Wonton soup really is so much better when you make it yourself and this easy wonton soup recipe will be one you will come back to again and again. Such comfort food.
Wonton soup is one of those classic items on the menu at Chinese restaurants. For something so simple, it seems to range in quality dramatically with common issues being all-dough-and-no-filling wontons to no flavor, over-salted and greasy broth. If made well, though, wonton soup can be wonderfully comforting and filling.
You can spice it up if you like, sneak veggies into the filling and add noodles and/or greens to the soup. Or, you can keep it simple like this easy wonton soup recipe. Sometimes there’s no point messing around with something simple and delicious.
I know it might seem odd, but I decided to make this wonton soup after getting wonton wrappers for something else. I know, getting wonton wrappers for something other than making wontons might seem strange, but the steak taco salad wonton cups were really good too! However I had loads left over and it seemed about time to try making my own wonton soup to use them up. I’m so glad I did, as we loved it.
What goes in wonton soup?
Wonton soup in it’s simplest form is simply a broth-based soup, seasoned with ginger and garlic, and filled with pork and shrimp wontons. Yes, you could buy them ready made, but they really aren’t that hard. And like many things, once you try making it yourself, you wonder why you didn’t sooner; homemade really is better.
Not only, as I said, can you adapt the filling and seasoning to your taste, but most importantly, any grumble you might have with bought versions can be avoided. These wontons are well-stuffed, without being about to burst or taking three mouthfuls. The broth has flavor but isn’t greasy.
How to make wontons
I’m sure the bit that might put you off making wonton soup yourself is making the wontons, but believe me they are really pretty easy. Once you’ve done a couple, you’ll get in the swing of it and you’ll soon be making them without a hitch.
There are two main ways of folding them as you’ll see in my photo below. There’s no real difference to the end result, as they kind of go wrinkly and have flappy sides either way and have about the same amount of filling. However I think making them as triangles is easier to fold up so I’d suggest going with that unless you are practiced.
Wonton soup is kind of like the Chinese equivalent of chicken noodle soup as it has that same comforting, cold-relieving feel to it. But I’d argue it’s better as there’s ginger in there which is great for colds. You can prepare for future colds, too, by making a batch of wontons and freezing some ready for future use. Then you can cook them from frozen – they just take a minute longer. Stock is freezable too, so you can make the whole thing in no time. Just don’t freeze the soup with the cooked wontons in it. Believe me, not good.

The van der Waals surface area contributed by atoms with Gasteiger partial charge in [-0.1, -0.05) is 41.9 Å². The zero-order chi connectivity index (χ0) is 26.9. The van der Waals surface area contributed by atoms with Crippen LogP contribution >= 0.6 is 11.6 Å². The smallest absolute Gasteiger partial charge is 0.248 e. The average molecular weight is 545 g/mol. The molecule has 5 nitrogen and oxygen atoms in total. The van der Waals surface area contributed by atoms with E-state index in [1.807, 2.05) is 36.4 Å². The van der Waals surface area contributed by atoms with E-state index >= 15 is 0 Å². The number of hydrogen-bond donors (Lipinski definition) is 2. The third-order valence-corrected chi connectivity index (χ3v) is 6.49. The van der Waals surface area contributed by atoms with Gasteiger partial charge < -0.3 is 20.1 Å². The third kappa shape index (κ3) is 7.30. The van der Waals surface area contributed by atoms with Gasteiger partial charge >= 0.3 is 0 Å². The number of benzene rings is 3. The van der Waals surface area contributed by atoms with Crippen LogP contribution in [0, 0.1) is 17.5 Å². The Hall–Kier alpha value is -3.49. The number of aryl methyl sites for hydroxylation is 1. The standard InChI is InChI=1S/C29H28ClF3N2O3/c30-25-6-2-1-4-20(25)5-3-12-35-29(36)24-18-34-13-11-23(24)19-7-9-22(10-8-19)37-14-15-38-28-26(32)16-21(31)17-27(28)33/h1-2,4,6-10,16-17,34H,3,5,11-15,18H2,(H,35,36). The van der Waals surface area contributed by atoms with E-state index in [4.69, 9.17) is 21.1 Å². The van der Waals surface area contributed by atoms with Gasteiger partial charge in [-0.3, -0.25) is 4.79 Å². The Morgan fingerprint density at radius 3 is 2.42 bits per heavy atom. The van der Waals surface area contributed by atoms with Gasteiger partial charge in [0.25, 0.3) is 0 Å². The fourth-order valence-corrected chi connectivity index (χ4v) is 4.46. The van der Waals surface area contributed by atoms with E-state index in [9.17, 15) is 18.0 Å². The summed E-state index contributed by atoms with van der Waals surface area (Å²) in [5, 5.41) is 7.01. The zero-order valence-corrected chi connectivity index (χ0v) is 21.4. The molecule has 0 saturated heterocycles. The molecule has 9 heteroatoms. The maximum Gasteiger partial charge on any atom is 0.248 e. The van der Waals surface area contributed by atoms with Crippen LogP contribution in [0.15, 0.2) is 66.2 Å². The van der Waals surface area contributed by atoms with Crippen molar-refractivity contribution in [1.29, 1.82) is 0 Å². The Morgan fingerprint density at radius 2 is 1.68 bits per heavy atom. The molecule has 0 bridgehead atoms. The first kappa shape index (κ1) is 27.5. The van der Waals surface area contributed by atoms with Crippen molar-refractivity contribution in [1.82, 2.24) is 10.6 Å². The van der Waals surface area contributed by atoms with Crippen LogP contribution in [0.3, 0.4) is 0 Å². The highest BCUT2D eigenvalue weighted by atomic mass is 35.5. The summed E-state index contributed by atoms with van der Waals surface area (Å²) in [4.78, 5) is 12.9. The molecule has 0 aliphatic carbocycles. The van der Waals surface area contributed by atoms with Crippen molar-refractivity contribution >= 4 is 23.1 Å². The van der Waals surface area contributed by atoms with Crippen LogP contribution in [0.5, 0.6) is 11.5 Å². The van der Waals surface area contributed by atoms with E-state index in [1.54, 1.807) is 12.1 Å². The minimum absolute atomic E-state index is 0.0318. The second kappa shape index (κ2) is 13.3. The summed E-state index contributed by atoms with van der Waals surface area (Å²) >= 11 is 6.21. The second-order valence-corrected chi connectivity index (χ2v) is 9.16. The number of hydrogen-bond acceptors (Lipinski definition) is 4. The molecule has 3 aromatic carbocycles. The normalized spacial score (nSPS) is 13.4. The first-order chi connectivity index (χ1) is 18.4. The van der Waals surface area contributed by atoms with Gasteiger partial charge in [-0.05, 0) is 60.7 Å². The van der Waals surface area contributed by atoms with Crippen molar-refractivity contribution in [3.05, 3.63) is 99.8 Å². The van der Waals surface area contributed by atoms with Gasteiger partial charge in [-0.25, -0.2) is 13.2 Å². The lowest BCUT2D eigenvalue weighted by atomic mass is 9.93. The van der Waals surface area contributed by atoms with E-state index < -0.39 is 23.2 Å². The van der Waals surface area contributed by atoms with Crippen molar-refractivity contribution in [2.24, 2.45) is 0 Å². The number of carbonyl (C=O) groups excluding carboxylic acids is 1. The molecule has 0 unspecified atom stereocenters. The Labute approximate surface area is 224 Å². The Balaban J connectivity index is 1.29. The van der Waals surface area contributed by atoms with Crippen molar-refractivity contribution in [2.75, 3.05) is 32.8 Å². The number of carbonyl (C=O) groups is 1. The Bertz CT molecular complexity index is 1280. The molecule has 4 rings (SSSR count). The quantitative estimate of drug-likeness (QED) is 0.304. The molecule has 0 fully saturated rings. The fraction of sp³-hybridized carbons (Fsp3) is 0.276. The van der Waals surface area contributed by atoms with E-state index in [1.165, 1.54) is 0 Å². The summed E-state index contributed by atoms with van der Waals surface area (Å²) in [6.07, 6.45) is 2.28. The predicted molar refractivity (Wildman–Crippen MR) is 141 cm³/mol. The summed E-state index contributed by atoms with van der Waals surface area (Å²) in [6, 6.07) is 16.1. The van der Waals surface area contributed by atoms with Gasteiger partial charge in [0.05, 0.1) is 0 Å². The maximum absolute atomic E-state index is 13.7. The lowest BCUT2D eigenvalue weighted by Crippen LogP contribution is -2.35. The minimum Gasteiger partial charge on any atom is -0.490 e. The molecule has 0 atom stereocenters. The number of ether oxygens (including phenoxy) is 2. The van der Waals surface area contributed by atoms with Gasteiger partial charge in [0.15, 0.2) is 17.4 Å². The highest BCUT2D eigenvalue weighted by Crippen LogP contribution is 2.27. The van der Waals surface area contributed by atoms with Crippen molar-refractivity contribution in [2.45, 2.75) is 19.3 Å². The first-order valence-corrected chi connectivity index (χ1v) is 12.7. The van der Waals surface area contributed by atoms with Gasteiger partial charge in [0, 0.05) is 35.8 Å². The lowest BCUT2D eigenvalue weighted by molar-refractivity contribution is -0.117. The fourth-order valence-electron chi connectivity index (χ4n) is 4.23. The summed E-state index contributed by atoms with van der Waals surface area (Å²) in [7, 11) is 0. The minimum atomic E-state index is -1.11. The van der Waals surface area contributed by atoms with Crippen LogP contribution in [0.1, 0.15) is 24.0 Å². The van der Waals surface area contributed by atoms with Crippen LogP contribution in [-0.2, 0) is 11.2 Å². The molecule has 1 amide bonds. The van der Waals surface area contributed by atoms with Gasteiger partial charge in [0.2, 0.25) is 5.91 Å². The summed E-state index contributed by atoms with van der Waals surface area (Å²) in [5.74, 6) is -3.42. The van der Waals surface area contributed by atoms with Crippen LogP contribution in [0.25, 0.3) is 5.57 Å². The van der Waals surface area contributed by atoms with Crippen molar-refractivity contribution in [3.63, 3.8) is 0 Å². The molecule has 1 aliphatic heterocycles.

Making wontons is easier than you might think and when made into wonton soup, it’s both comforting and satisfying. Making your own is really so worth it.
Remember to pin this for later.
Homemade pork and shrimp wontons in a tasty broth - comforting and delicious!
- 6 oz shrimp 170g prawns (can use either raw or cooked) - peeled weight
- 6 oz ground pork 170g pork mince
- 2 scallions spring onions, roughly chopped
- 1 tbsp soy sauce
- 1 1/2 tbsp sesame oil
- 1 1/2 tbsp rice cooking wine
- 1 tsp ginger freshly grated, optional
- 1 packet wonton wrappers
- 6 cups chicken stock 1.4litres
- salt and pepper to taste
- 1 clove garlic large
- 3-4 slices fresh ginger
- 1 scallion
Roughly chop the shrimp and put them in a food processor along with the pork, scallions, soy sauce, sesame oil, cooking wine and ginger if using. Pulse until well combined but try not to over-puree.
Lay out a few wonton wrappers at a time and have a little dish with water ready beside you. Put a teaspoonful of filling mixture to one side of the wonton - I find easiest putting towards one corner. Put a little water around the edges then fold over the opposite corner from the filling and press together. Join the two sides together, moving from the middle to the edge so you press out any air as you join. Bring the two 'wings' together on one side of the dumpling, using a little water to join. Repeat until you use all the filling.
Season the stock with a little salt and pepper to taste. Slice the garlic and add it, along with the ginger slices and slices of the white part of the scallion. Add a few drops of sesame oil and warm for around 10min or more.
Meanwhile, bring a pot of water to the boil and cook the wontons a couple at a time, making sure there is plenty room in the pot. They are ready after a couple minutes when they rise to the top. Remove with a slotted spoon and add a few to the bottom of each bowl. Repeat until you have enough in each bowl for the number you are serving.
Strain the stock of the pieces of ginger and garlic and pour over the wontons in the bowls. Top with a few slices of the green from the scallion.
Note - if you want to freeze wontons you are not using, do so before cooking. Simply lay them out on a baking sheet lined with parchment then once frozen (after 1hr, approx), transfer to a freezer bag. Stock can also be frozen in a sealed container.
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